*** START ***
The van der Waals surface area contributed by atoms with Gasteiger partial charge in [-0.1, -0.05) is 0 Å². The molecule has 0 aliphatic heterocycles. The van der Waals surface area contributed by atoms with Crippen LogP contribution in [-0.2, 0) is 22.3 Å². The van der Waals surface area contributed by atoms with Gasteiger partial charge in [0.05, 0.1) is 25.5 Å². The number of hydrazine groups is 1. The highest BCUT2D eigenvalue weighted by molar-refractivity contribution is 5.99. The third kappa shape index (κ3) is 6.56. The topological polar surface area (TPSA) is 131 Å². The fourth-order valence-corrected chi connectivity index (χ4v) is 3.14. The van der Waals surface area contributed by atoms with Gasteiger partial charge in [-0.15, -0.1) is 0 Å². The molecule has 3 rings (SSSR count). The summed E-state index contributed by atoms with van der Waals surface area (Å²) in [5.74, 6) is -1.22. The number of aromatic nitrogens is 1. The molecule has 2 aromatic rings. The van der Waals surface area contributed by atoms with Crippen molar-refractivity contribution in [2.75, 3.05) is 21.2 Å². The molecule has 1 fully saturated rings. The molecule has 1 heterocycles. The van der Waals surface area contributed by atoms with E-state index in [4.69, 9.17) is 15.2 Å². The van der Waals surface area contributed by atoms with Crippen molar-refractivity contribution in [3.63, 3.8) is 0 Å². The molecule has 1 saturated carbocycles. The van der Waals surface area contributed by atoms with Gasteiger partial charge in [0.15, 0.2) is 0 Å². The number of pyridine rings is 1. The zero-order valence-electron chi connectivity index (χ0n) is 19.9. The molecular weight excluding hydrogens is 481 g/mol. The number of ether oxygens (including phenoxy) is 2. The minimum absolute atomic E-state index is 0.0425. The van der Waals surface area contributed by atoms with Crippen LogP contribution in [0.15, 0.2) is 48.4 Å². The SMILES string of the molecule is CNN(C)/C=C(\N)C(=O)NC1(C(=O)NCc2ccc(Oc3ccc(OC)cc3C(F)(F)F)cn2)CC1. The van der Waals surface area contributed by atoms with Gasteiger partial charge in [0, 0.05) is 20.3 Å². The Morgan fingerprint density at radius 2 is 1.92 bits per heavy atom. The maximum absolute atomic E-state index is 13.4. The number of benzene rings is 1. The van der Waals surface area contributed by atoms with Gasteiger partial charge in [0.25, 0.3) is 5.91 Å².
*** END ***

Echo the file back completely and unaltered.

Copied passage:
The van der Waals surface area contributed by atoms with Gasteiger partial charge in [-0.1, -0.05) is 0 Å². The molecule has 0 aliphatic heterocycles. The van der Waals surface area contributed by atoms with Crippen LogP contribution in [-0.2, 0) is 22.3 Å². The van der Waals surface area contributed by atoms with Gasteiger partial charge in [0.05, 0.1) is 25.5 Å². The number of hydrazine groups is 1. The highest BCUT2D eigenvalue weighted by molar-refractivity contribution is 5.99. The third kappa shape index (κ3) is 6.56. The topological polar surface area (TPSA) is 131 Å². The fourth-order valence-corrected chi connectivity index (χ4v) is 3.14. The van der Waals surface area contributed by atoms with Gasteiger partial charge in [-0.15, -0.1) is 0 Å². The molecule has 3 rings (SSSR count). The summed E-state index contributed by atoms with van der Waals surface area (Å²) in [5.74, 6) is -1.22. The number of aromatic nitrogens is 1. The molecule has 2 aromatic rings. The van der Waals surface area contributed by atoms with Crippen molar-refractivity contribution in [2.75, 3.05) is 21.2 Å². The molecule has 1 fully saturated rings. The molecule has 1 heterocycles. The van der Waals surface area contributed by atoms with E-state index in [4.69, 9.17) is 15.2 Å². The van der Waals surface area contributed by atoms with Crippen molar-refractivity contribution in [3.63, 3.8) is 0 Å². The molecule has 1 saturated carbocycles. The van der Waals surface area contributed by atoms with Gasteiger partial charge in [0.15, 0.2) is 0 Å². The number of pyridine rings is 1. The zero-order valence-electron chi connectivity index (χ0n) is 19.9. The molecular weight excluding hydrogens is 481 g/mol. The number of ether oxygens (including phenoxy) is 2. The minimum absolute atomic E-state index is 0.0425. The van der Waals surface area contributed by atoms with Crippen LogP contribution in [0.15, 0.2) is 48.4 Å². The SMILES string of the molecule is CNN(C)/C=C(\N)C(=O)NC1(C(=O)NCc2ccc(Oc3ccc(OC)cc3C(F)(F)F)cn2)CC1. The van der Waals surface area contributed by atoms with Gasteiger partial charge in [0, 0.05) is 20.3 Å². The Morgan fingerprint density at radius 2 is 1.92 bits per heavy atom. The maximum absolute atomic E-state index is 13.4. The number of benzene rings is 1. The van der Waals surface area contributed by atoms with Gasteiger partial charge in [0.25, 0.3) is 5.91 Å².